This is a post that is somewhat a long time coming as I did the work for this jeez basically in August 2015, but never got around to actually writing a blog post. Shame on me. Anyways, here it is!
Let us start with the requirements:
- FlashArray 400 series or FlashArray//m
- Purity v4.1.1 (or higher)
- REST API: v1.4 (found in Purity v4.x and higher)
- Fibre Channel or iSCSI Protocol
- Commvault software version 10 service pack 12 or later with Commvault IntelliSnap software license
Some documentation links:
The FlashArray VMware and Commvault WP goes over the detail on how the functionality works so I won’t go into tremendous detail here, but let’s highlight some important points.
First what does this integration do? Commvault’s IntelliSnap technology uses array-based snapshot functionality to create point-in-time copies of the data that needs to be backed up. This is generally aimed at short-term recovery/restore and not long-term retention (Commvault has other tech that focuses on the latter). Commvault coordinates with the end-application to create these snapshots, so the point-in-time snapshot is created in respect to the state of the application.
In the VMware IntelliSnap area, it is a similar level of coordination with VMware ESXi (a VM rather) as with an application like SQL or Oracle. This coordination is centered around of course some type of quiescing, with a VMware VM is uses the VMware snapshot feature with VMware tools to quiesce the virtual disk(s) prior to taking the FlashArray array-based snapshot. This VMware-snapshot behavior is optional, but is a default.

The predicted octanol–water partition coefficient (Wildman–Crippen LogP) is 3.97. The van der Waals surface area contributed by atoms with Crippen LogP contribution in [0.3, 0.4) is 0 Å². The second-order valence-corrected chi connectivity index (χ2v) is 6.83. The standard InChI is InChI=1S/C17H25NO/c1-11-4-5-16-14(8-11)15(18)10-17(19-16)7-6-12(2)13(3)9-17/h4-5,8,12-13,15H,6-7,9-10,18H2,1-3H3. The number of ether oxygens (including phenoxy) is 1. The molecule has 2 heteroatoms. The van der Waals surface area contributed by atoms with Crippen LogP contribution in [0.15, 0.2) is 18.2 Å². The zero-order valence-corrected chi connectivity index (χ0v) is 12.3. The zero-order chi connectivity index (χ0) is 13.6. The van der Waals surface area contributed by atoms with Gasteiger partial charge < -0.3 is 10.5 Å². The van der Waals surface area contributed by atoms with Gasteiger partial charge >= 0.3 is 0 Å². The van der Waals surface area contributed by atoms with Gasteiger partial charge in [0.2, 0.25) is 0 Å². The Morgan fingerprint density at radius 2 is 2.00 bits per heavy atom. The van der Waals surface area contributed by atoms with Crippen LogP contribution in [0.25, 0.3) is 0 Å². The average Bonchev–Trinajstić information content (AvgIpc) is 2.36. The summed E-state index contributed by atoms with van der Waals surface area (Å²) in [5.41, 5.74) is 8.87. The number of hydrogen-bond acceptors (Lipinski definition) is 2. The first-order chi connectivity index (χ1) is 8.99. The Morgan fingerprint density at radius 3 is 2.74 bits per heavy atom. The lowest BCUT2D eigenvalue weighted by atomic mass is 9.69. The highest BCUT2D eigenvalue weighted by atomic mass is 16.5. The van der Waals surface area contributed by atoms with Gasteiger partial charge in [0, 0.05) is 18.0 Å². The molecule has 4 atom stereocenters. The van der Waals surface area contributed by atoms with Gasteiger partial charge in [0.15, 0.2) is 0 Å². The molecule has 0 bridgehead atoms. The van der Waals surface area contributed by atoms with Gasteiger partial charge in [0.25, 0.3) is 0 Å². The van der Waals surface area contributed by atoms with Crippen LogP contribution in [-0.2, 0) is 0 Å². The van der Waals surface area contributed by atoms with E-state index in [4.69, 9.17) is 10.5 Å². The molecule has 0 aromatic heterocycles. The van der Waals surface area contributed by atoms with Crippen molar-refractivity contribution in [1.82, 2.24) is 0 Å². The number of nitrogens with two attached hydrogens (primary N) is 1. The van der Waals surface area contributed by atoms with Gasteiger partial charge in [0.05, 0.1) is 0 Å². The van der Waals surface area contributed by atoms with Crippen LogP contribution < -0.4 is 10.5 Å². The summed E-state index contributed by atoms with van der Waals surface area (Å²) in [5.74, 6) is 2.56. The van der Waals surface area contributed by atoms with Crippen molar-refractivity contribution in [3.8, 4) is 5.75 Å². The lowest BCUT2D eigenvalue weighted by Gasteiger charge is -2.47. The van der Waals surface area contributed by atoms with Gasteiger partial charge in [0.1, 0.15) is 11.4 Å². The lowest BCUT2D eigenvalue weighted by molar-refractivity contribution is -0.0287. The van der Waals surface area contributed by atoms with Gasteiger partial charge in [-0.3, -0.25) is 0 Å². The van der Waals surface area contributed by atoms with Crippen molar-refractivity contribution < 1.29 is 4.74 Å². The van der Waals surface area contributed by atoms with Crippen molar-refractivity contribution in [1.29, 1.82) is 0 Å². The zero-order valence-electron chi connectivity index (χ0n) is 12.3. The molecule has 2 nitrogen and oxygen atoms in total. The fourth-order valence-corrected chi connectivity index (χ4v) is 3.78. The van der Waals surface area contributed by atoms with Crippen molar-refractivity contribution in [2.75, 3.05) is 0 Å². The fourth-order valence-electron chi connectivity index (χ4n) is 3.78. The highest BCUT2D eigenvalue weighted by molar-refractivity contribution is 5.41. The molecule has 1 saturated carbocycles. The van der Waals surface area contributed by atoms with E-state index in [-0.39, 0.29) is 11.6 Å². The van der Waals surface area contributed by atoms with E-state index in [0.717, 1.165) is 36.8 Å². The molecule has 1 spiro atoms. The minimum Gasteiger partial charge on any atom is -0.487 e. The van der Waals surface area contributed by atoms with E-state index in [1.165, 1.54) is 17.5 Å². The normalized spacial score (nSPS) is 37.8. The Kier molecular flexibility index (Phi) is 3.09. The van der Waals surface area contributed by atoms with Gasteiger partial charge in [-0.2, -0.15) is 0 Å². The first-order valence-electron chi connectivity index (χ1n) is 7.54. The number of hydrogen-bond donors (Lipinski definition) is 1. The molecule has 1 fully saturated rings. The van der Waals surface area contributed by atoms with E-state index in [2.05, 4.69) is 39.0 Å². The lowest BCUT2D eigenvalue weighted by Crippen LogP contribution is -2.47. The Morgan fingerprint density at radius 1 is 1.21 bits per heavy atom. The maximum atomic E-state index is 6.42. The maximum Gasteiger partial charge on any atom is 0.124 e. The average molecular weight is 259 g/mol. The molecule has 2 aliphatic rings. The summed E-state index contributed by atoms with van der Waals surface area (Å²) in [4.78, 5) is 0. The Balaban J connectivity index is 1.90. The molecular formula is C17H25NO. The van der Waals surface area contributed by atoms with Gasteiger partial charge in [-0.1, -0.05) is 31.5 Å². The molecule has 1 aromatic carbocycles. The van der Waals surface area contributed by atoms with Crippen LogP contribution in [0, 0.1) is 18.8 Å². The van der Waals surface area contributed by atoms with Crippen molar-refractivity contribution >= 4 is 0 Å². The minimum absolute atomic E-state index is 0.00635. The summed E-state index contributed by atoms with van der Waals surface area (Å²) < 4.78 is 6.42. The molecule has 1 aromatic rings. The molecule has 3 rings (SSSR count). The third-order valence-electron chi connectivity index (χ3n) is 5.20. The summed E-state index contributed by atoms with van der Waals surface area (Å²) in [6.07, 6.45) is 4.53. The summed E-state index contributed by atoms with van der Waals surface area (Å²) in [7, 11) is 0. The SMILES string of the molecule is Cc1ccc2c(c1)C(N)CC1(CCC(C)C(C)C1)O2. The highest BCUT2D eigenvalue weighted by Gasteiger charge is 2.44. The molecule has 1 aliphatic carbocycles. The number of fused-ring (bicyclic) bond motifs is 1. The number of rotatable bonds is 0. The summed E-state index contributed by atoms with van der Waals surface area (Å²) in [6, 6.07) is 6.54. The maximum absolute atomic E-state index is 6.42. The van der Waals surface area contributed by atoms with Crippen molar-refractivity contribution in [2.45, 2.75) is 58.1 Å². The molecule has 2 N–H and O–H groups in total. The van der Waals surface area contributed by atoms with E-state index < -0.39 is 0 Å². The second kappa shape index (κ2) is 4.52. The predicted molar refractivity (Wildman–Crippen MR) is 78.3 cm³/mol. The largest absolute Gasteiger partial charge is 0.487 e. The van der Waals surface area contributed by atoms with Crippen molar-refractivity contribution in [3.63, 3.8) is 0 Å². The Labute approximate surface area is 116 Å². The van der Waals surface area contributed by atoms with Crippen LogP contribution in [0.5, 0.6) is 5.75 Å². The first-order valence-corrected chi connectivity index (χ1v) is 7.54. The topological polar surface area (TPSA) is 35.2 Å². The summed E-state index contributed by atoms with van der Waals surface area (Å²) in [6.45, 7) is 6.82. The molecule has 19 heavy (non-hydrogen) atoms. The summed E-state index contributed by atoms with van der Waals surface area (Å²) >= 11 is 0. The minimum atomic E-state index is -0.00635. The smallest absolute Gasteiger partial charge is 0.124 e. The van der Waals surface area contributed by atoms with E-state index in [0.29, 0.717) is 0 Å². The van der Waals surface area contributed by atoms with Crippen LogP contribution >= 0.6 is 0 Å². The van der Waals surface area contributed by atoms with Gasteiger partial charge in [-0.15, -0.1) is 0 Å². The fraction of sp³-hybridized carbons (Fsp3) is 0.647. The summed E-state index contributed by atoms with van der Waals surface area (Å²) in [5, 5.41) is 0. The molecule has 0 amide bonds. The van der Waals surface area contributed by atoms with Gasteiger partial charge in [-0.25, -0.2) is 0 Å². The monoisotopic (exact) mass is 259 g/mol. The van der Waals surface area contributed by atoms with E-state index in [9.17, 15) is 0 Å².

The restore model for IntelliSnap is pretty straight forward:
- Choose a ESXi host as the “proxy” host for restore operations
- Select virtual machines to protect with Commvault and the FlashArray
- Whether you are restoring a file in the guest, a virtual disk or an entire virtual machine, the FlashArray snapshot is mounted to the host and then Commvault does what it needs to do.
The recovered file, VMDK or VM can either replace the existing one or be mounted/recovered elsewhere for test/purposes or for some type of manual recovery or settings comparison.
The recovery process from a FlashArray perspective is as follows:
- Identify a snapshot to recover from–this is simply a time range you choose (or just the latest snapshot). If you choose a time range, Commvault will identify the latest FlashArray snapshot in that time range and use that one.
- A new volume will then be automatically created by Commvault using our REST API that has the same geometry (size) as the original volume that is reflected by the point-in-time of the snapshot.
- The meta data is then copied to the new volume therefore assigning that volume the proper data
- The volume is then connected to the proper host object on the FlashArray as indicated in your recovery/proxy ESXi host in Commvault. That host has to be zoned and created on the FlashArray first (a one-time operation).
- The host is rescanned and then the volume is resignatured and ready to use